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Crazy Candidates, Crazy Election

The opinions expressed by columnists are their own and do not necessarily represent the views of

If you are among those voters who think that America's 2016 presidential election has become the laughingstock of the world, you are not alone.

There was a time when our elections were civilized and dignified, and the candidates stuck to the issues and were respectful of one another as they traded blows in the political arena.


But this election will go down as one of the craziest in American political history, where all the campaign rules are broken, the electorate is more divided than ever, the really big issues aren't being addressed and the top candidates are behaving like schoolchildren.

Remember when Dwight Eisenhower declared that "I will go to Korea," to end that bloody, all-but-forgotten war? Or when former California governor Ronald Reagan repelled President Jimmy Carter's attack in a debate by simply saying, "There you go again"?

Fast-forward to the present day and you have Republican front-runner Donald Trump, a clownish, former reality TV star, insulting his way closer to the nomination, as members of Parliament debated whether to ban him from Great Britain.

During the three-hour debate, in response to a petition signed by nearly 600,000 Brits, Trump was ignominiously called a "buffoon," a "demagogue," a "joke," a "fool" and an "idiot."

Labour Party member Jack Dromey argued that "Donald Trump is free to be a fool. But he is not free to be a dangerous fool in Britain."

The issue was triggered by the bombastic billionaire's proposal last month to ban all Muslims from entering the United States.

Trump has a habit of often making things up, as he apparently did last year when he said he saw "thousands and thousands" of Muslims in New Jersey cheering when New York's twin towers were destroyed on 9/11. There was no evidence this ever occurred, and Trump hasn't provided any, ridiculing the award-winning New York Times reporter who covered Trump's story and expressed doubts over its authenticity.


More recently, Trump alleged that areas of London populated by Muslim radicals were off-limits to police. Members of Parliament offered during their debate to take him on a tour of the city to prove that was not true.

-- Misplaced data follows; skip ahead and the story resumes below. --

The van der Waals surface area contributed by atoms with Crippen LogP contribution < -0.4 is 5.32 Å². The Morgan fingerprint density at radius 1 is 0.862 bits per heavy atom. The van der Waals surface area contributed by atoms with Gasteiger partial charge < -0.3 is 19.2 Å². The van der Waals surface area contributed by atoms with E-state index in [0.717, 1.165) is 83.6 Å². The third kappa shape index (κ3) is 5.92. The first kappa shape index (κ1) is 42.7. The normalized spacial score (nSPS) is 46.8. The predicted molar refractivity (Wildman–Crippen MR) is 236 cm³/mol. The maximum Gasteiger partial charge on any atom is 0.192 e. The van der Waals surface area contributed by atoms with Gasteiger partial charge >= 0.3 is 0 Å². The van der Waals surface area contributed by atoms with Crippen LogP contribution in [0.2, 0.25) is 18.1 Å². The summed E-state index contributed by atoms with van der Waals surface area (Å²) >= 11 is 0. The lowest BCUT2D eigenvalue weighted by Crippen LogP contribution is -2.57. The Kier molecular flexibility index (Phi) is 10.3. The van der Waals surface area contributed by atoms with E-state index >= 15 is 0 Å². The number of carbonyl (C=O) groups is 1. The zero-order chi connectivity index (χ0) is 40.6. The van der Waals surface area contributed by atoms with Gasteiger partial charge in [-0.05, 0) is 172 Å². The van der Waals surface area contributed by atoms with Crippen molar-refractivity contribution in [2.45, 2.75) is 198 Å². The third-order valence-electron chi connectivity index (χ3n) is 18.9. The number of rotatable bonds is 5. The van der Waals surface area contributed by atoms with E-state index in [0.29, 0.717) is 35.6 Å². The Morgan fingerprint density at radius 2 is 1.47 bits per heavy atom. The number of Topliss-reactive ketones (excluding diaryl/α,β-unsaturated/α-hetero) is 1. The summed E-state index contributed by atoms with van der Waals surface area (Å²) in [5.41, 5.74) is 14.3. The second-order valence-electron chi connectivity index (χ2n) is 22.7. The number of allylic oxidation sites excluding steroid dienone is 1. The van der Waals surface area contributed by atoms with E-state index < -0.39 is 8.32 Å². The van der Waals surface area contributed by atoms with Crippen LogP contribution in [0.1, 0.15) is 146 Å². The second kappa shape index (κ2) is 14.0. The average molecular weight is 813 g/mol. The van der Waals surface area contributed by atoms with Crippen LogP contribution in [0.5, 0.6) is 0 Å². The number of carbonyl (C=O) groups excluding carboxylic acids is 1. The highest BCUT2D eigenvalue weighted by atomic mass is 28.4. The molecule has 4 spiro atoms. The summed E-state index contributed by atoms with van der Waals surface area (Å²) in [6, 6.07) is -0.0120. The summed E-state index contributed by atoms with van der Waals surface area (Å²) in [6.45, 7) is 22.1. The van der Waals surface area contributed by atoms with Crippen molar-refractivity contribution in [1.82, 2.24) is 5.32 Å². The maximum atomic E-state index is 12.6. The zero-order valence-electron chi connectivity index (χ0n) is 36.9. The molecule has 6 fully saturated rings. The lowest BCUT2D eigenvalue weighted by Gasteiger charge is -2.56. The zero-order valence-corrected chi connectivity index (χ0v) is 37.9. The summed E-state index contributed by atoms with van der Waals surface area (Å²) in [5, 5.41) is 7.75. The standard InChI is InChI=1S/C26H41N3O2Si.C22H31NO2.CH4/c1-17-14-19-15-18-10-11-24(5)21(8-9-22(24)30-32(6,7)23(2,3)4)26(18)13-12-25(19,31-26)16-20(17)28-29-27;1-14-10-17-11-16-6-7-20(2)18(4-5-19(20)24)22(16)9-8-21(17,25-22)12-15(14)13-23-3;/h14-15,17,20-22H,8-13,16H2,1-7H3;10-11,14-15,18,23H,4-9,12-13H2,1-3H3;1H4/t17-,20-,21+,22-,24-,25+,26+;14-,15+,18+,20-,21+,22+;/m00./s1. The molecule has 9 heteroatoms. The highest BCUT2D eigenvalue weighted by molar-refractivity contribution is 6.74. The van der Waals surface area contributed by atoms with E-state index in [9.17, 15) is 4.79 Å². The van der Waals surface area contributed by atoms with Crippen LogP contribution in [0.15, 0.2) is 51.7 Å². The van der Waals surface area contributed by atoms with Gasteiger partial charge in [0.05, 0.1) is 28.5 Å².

Other allies are worried about other over-the-top GOP candidates, like freshman Texas Sen. Ted Cruz, who has called for "carpet bombing" terrorist locations, even if they lie within civilian-populated urban areas.

The contest for the Democratic presidential nomination, between former secretary of state Hillary Clinton and Vermont Sen. Bernie Sanders, who calls himself a "democratic socialist, is growing nastier, too.

Their race is neck-and-neck in New Hampshire and Iowa, with both of them re-arguing who is to blame for the financial collapse that led to the 2008 recession.

"Senator Sanders, you're the only one on this stage that voted to deregulate the financial market in 2000 ... which (was) one of the main causes of the collapse in '08," Clinton said during Sunday night's debate on NBC.

She was referring to Sanders' vote to deregulate the Commodity Futures Modernization Act of 2000. What Clinton did not say was that her husband, President Bill Clinton, signed the bill into law.

Sanders, a demagogue if ever there were one, is going around the country blaming Wall Street for the subprime mortgage collapse and the Great Recession that followed.


That's not who economist Peter J. Wallison, one of the 10 members of the government's Financial Crisis Inquiry Commission, blames.

In a bitter dissent from the commission's 2011 majority report, he blamed powerful members of Congress who pushed "affordable loans" legislation on the mortgage industry that allowed millions of Americans with shaky finances to buy homes they could not afford, with little or no money down.

A housing bubble may happen again, Wallison said in a 2014 New York Times op-ed column. "According to the American Enterprise Institute's National Mortgage Risk Index data set for October 2013, about half of those getting mortgages to buy homes -- not to refinance -- put 5 percent or less down," he said.

Democrats in Congress were responsible for this costly calamity. Lawmakers like former Sen. Christopher Dodd of Connecticut and former Rep. Barney Frank of Massachusetts plunged the economy into a recession with no-down-payment loans.

And in the wake of that economic catastrophe, they are coming up with new ways to bankrupt our country. Consider Sanders' big-spending socialist agenda that, among other things, wants to see "Medicare for All." His single-payer plan would cost a whopping $1.38 trillion a year, according to his campaign documents. The money would come from premiums paid by employers and families, and higher income tax rates.

Sanders' socialist war cry is targeting millionaires and billionaires, major corporations and big businesses, and investors who provide the capital needed to expand businesses, create new start-up firms and good-paying jobs.


But his proposed tax increases won't stop there. He says some middle-class families will pay "slightly more" in taxes, too. His agenda will irreparably hurt our country. It will destroy jobs, shrink incomes and weaken our nation at every level.

The job market remains anemic, especially for college graduates. For millions of us, wages are flat. Retail sales, the economy's most important barometer, fell last month at the height of the Christmas season. What does that tell you?

And now the voters are facing, among the presidential front-runners, the scariest candidate lineup in many years.

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